A cooling tower is a heat removal device that uses water to transfer process waste heat into the atmosphere. an industrial cooling tower operates on the principle of removing heat from water by evaporating a small portion of water that is recirculated through the unit.
A cooling tower is developed to remove heat from a building or facility by spraying water down through the tower to exchange heat with the inside of the building. Air comes in from the sides of the tower and passes through the falling water. As the air passes through the water, heat is exchanged and some of the water evaporates. This heat and evaporated water flow out the top of the tower in the form of a fine cloud-like mist. The cooled water is collected at the bottom of the tower and pumped back into the plant or building for reuse. Cooling towers provide large-scale air-conditioning where land and water are expensive, or regulations prohibit the return of once-through cooling waters.
Terminology Used for Cooling Tower
This is the difference between the water temperature at the entry and exit from the cooling tower.
The rate at which heat is removed from the water.
The quantity of fresh water must be supplied to the water system to replace the same amount of water that evaporated.
The air droplets become entrained or carried by the air stream coming into contact with water.
The effluent mixture of heated air and water vapor discharged from a cooling tower.
Wet bulb temperature
The ambient air temperature is at 100% relative humidity. This is measured by a psychrometer where a thin film of moisture covers the bulb of the thermometer which is then exposed to flowing air. The resulting measurement is usually cooler as compared to the measurement from an ordinary thermometer depending on the relative humidity.
Water is deliberately removed from the system in order to remove parts of the accumulated solids due to the continuous water evaporation, and sludge due to impurities and bacterial growth.
Occurs when the discharge air re-enters the system by mixing with fresh air. This lowers the efficiency of the cooling tower.
Component/Parts of Cooling Tower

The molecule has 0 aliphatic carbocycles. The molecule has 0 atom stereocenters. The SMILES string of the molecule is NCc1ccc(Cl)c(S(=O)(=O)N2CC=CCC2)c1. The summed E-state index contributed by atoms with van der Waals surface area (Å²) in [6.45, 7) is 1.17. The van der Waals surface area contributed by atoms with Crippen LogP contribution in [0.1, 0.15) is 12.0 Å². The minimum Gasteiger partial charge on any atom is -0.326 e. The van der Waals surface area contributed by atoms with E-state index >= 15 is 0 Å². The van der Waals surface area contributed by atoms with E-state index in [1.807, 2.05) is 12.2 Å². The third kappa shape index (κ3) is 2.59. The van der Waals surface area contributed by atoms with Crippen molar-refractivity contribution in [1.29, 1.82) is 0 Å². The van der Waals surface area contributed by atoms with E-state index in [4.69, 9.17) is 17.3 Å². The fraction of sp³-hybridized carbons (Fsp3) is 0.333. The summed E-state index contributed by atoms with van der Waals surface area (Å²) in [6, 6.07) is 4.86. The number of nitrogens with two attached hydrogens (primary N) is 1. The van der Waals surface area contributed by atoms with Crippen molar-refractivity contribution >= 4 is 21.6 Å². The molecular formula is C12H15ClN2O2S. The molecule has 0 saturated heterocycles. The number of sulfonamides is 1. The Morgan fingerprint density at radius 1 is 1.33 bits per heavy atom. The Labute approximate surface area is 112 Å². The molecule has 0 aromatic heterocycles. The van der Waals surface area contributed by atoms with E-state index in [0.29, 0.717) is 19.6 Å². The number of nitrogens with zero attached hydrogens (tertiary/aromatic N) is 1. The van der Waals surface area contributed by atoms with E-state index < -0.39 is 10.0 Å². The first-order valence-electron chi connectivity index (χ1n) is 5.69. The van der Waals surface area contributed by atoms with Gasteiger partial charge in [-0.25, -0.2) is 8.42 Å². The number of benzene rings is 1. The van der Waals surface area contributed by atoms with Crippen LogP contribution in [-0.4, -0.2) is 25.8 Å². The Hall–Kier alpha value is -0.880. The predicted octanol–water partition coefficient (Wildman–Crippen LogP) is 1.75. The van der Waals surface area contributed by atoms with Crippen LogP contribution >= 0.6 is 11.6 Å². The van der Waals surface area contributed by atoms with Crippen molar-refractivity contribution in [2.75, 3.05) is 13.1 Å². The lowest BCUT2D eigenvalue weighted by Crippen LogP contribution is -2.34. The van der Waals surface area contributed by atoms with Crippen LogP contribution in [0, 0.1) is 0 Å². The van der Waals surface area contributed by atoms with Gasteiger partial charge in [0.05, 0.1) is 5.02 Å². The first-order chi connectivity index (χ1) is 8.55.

wet deck or surface increases the surface area of the cooling tower to allow optimum contact surface and contact time between the air and the water.
It depends upon the type of cooling tower according to air-to-water flow.
Cross-flow cooling towers- gravity-flow distribution system in which water is distributed at an elevation above the fill.
Counter-flow cooling towers – and pressurized water spray systems are used.
To prevent the escape of water droplets by generating sudden changes in the route of the air stream. the air stream passes, large water droplets affect the walls of the drift eliminator, generating the water to fall back into the cooling tower.
Air intake louvers are a part of the cooling tower as a block for water splash-out, noise, and debris located above the cold water basin, at the bottom of the panel where the fill is packed, and are placed completely around the tower.
To provide housing and to transmit loads to the tower frame.
Fan, Motor, Driveshaft, and Speed Reducer
The fans force air in or out of the cooling tower
The main driver is the motor. Torque from the motor is transferred by the driveshaft to the fan or to a gearbox.
Large cooling towers with big and heavy fans require gearboxes to increase the torque, which eliminates the need for heavy motors, and in turn, eliminates the need for a stronger structure. sometimes belt and pulley assemblies are used instead of gearboxes.